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Beijing cracks down on kebabs amid push against alleged Uighur attacks

Uighur rights advocates say outdoor barbecue ban is a way of pushing their beleaguered community out of Beijing

Many of Beijing’s predominantly Muslim ethnic Uighur migrants make a living 1 yuan (16 cents) at a time, selling lamb kebabs at makeshift streetside barbecues in the summer.

But now — amid what Uighur rights advocates call a wave of social, political and religious repression against their minority communities across China — Beijing authorities are cracking down on outdoor barbeques, with state-run Xinhua News Agency reporting Wednesday that the move is aimed at fighting the city’s crippling air pollution.

Uighurs are the Turkic-speaking native inhabitants of China’s remote western region of Xinjiang, and many of the 9 million who live there fear a loss of livelihood and culture as majority Han Chinese settlers pour into their home region.

Many Uighurs migrate to Beijing to sell their unique style of barbecued lamb kebabs, which are considered a delicacy throughout China and are ubiquitous on the capital’s streets. But as of May 1, outdoor barbecue vendors in Beijing must move their operations inside and obtain certification from local health authorities.

“It’s an effective way of sending all the Uighur vendors on the street back to [Xinjiang],” Alim Seytoff, spokesman for the World Uyghur Congress advocacy organization, told Al Jazeera.

The New York-based Chinese Mission to the United Nations did not respond to Al Jazeera’s request for comment on the issue.

Environmental watchdog Greenpeace declined to comment to Al Jazeera about the potential environmental effect of removing outdoor barbeques from a city that Greenpeace has often said is plagued in large part by smog from coal refineries in surrounding provinces.

Seytoff said the environmental argument is an excuse to keep Uighurs away from the capital. “There is no way they have of renting indoor space,” he said. “By banning outdoor kebab stands, the government is not making it a political issue but a pollution issue.”

He explained that many young Uighurs travel to big eastern cities like Beijing to make money by setting up barbecues, then sending their meager earnings back to their families in Xinjiang — where Seytoff said Uighurs’ economic prospects are even worse.

“There is no economic opportunity for Uighurs in [Xinjiang]. Chinese government offices and companies don’t hire Uighurs. Openly in their ads, [Han employers] say 'no Uighurs wanted' or 'Han only.' For Uighurs without education, there’s no way to get a job.”

Xinjiang, which abuts South and Central Asian nations including oil- and energy-rich Kazakhstan and Pakistan, is of great strategic and economic value to Beijing. Last September China signed a slew of contracts with adjoining nations to import oil and gas via Xinjiang. Uighur rights activists have contended that religious repression is one means of controlling a restive Uighur public that Beijing sees as a threat to such commerce.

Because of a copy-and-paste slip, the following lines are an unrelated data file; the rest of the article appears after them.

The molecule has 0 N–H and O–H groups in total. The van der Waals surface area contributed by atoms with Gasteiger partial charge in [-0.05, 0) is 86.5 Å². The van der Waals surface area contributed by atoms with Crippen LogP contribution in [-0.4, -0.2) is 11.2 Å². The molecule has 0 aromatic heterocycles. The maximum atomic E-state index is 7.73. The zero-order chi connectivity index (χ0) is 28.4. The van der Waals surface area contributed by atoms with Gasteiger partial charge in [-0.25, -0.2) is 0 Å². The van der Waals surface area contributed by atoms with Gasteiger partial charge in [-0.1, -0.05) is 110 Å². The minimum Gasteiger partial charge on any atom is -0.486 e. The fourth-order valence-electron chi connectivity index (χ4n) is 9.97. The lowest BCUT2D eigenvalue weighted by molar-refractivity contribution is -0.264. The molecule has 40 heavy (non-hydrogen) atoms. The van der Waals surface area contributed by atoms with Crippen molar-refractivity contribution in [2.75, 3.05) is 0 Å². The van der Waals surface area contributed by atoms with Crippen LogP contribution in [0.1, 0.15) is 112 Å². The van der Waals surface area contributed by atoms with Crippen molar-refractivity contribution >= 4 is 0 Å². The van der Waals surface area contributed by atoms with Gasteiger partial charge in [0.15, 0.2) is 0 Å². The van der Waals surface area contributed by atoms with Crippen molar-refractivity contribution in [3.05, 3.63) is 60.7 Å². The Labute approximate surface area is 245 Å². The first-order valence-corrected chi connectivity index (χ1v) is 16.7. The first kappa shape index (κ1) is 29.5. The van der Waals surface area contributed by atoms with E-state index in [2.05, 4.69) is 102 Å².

In recent years Uighur resistance has grown in Xinjiang. Uighur separatist groups have been implicated in sporadic attacks and riots, and the United States has captured a handful of Uighurs at training camps in Afghanistan and detained them at Guantanamo Bay.

On Wednesday, Xinhua separately reported multiple injuries in a bomb blast and knife attack in Xinjiang’s regional capital of Urumqi. Seytoff said the incident would inevitably be blamed on Uighurs.

The bomb went off during a rare trip to Xinjiang by Chinese President Xi Jinping, who reiterated a tough stance on what his administration has called a series of armed attacks by “terrorist” and “separatist” Uighur groups. Rights activists have questioned such groups’ existence, as nearly all information about them comes from official accounts and state media.

In October, a car crashed into a crowd near Beijing’s iconic Tiananmen Square, killing five people and injuring 40. State media reported that the driver was Uighur and that his mother and wife were also in the car. The incident was classified as an attack perpetrated in coordination with an armed group.

Seytoff said Beijing’s backlash against kebab sellers — citing a fight against air pollution — is part of an effort to keep Uighurs out of the nation’s capital without attracting international attention.

“For the government in Beijing, all Uighurs are a safety concern,” Seytoff said. 

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